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Article

Gordon Campbell

(b 1845; d 1908).

American interior decorator and founder of the first tapestry factory in the USA. He worked for Herter Brothers (see Herter, Christian) on the decoration of a series of grand houses, notably William H. Vanderbilt’s house on Fifth Avenue, New York, and William Welsh Harrison’s Grey Towers Castle (now part of Arcadia University) in Philadelphia. When the Vanderbilt house was completed in 1882, Christian Herter returned to Germany and Baumgarten took over the company. In 1891 he started his own company, William Baumgarten and Company, Inc., and in 1893 complemented his interior decoration business with a tapestry factory in his Fifth Avenue premises. He recruited weavers and dyers from the Royal Windsor Tapestry Manufactory (which had closed in 1890), including five weavers from the Foussadier family. The factory’s tapestries include one at Grey Towers (1898).

A Short Résumé of the History of Tapestry Making in the Past and Present...

Article

French, 20th century, female.

Born 19 November 1889, in Verdun; died 25 June 1972.

Painter, draughtswoman, humorist artist, watercolourist, illustrator, designer. Religious subjects, figures, portraits, genre scenes. Church decoration, furniture, frescoes, designs for tapestry, posters, costumes.

The third child of Edouard Branly, a doctor, Elisabeth Branly trained with Claire Chevalet, as well as with Jacques Cancaret at the Académie Julian until ...

Article

Flemish School, 16th – 17th century, male.

Born 28 June 1577 , in Siegen (Westphalia), Germany; died 30 May 1640 , in Antwerp.

Painter, etcher, draughtsman. Historical subjects, figures, nudes, portraits, genre scenes, landscapes. Wall decorations, church decoration, ornaments, designs for tapestries.

Antwerp School.

Peter Pau(we)l Rubens came from a rich bourgeois family from Antwerp. His father, Jan Rubens (b. 13 March 1530, d. 1 March 1587 in Cologne, Germany), was a doctor of civil and canon law, an alderman in Antwerp, and a man of considerable culture who had lived in Italy for seven years. On 29 November 1561, he married Marie Pypelynckx (b. 20 March 1538, d. 15 November 1608 in Antwerp) and fathered seven children by her. Although he was born a Roman Catholic, Jan Rubens belonged to the Reformed (Calvinist) church. He campaigned against the tyranny of the Duke of Alba and, as a result, was obliged to flee the Low Countries in 1568, seeking refuge in Cologne. Following an affair with his employer’s second wife, the Protestant Princess Anna of Saxony, which resulted in a pregnancy, he was banished to Siegen in Westphalia. Rubens was finally allowed to return to Cologne after posting bail to the sum of 6,000 thalers, and on 15 May 1578, he settled his family into a modest house in which he was destined to spend the final nine years of his life - under constant surveillance by the agents of the House of Orange-Nassau. It was during this time that his son, Peter Paul Rubens, commenced his Jesuit education. In the interim, Jan Rubens had had a change of heart and, on his return from imprisonment, abjured Protestantism. On his death in 1587, he was buried at the St Peterskirche in Cologne. His wife, Marie, left Cologne in March 1589, a virtual pauper as a result of the vindictiveness of the House of Orange-Nassau, and returned to Antwerp with her children....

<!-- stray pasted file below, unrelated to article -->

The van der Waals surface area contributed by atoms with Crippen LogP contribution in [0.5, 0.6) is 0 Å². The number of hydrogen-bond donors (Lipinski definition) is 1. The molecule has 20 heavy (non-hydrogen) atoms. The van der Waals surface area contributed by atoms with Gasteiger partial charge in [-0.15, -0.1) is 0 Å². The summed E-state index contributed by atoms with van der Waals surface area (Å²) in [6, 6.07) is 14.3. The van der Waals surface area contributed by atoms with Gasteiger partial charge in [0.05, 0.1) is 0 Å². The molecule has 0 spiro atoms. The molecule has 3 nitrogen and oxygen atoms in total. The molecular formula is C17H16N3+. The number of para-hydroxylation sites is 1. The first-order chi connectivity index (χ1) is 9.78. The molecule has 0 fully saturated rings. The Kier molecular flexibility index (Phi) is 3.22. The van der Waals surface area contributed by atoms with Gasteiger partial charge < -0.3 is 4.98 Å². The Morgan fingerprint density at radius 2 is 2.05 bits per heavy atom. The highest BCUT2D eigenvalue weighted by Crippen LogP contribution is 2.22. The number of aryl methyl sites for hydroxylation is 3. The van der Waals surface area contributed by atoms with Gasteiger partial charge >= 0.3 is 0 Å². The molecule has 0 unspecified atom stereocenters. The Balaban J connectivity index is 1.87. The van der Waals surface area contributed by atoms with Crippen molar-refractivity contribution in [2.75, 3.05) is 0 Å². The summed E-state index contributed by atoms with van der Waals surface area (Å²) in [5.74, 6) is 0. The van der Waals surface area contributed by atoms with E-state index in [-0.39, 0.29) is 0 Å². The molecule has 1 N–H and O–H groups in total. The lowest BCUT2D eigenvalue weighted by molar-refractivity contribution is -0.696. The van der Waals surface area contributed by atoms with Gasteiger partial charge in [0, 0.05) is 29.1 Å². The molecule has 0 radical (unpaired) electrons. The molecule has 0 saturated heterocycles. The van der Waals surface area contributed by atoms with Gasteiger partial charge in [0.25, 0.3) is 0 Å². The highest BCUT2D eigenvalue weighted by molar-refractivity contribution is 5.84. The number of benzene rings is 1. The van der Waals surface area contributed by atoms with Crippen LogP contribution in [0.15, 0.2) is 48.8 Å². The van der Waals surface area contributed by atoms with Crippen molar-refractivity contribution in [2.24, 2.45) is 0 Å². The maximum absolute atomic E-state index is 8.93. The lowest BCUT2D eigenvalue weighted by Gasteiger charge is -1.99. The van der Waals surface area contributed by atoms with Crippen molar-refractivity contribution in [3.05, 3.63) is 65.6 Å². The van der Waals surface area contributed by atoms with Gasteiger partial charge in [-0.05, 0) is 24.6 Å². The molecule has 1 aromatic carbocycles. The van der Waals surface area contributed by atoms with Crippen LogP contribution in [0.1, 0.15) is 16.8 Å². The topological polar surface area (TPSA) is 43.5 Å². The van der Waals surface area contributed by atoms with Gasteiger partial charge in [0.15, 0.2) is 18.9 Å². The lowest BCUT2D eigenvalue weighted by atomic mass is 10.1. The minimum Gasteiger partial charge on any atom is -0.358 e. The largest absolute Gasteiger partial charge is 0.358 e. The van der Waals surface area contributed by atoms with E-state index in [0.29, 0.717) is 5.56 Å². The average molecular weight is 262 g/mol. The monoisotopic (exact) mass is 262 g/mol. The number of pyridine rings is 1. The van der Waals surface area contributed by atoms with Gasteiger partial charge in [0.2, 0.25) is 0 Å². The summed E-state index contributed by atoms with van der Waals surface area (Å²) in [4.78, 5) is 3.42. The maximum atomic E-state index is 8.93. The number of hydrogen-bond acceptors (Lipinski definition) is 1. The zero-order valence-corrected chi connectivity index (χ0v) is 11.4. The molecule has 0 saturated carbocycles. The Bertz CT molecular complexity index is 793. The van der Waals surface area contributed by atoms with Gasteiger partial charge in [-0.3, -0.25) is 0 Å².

Article

[Sa‛id, ‛Isam Sabaḥ al-]

(b Baghdad, Sept 7, 1938; d London, Dec 26, 1988).

Iraqi architect, painter and designer. The grandson of the Iraqi prime minister Nuri el-Said (d 1958), he studied architecture in England at Corpus Christi College, Cambridge (1958–61), and attended Hammersmith College of Art and Design, London (1962–4). From the early 1960s he incorporated sentences and words in kufic and other scripts into his paintings. He designed the interior of the Central Mosque and the Islamic Cultural Centre in London (1976–7), and he was consultant to PPA Ltd of Canada for the Abdul Aziz University master plan in Jiddah (1977–8) and to TYPSA Ltd of Spain for the Imam Saud Islamic University master plan in Riyadh (1978–9). In Baghdad he designed the Aloussi Mosque (1982–8) and al-Aboud Mosque (1984). In addition to his paintings in oil and watercolour he worked with such materials as paleocrystal (a transparent material made of polyester resin) and enamel on aluminium. His ...

Article

Italian, 17th century, male.

Born c. 1583, in Coreggio; died c. 1650, in Rome.

Painter, fresco artist, draughtsman, engraver (etching), calligrapher, miniaturist, decorative designer, writer. Religious subjects, figures, genre scenes. Designs (embroidery).

Giovanni Luigi Valesio, the son of a Spanish soldier, began his colourful and varied career as a dancer, later becoming a decorative painter. In 1610, he became a pupil of Ludovico Carracci, who encouraged and developed his talent as a miniaturist, fresco artist and draughtsman. He is recorded as being in Rome in 1621, where he produced a series of remarkable embroidery designs for the Countess Lodovisi. He was also secretary to Cardinal Lodovisi, from whom he received a number of important commissions when the latter became pope, as Gregory XV....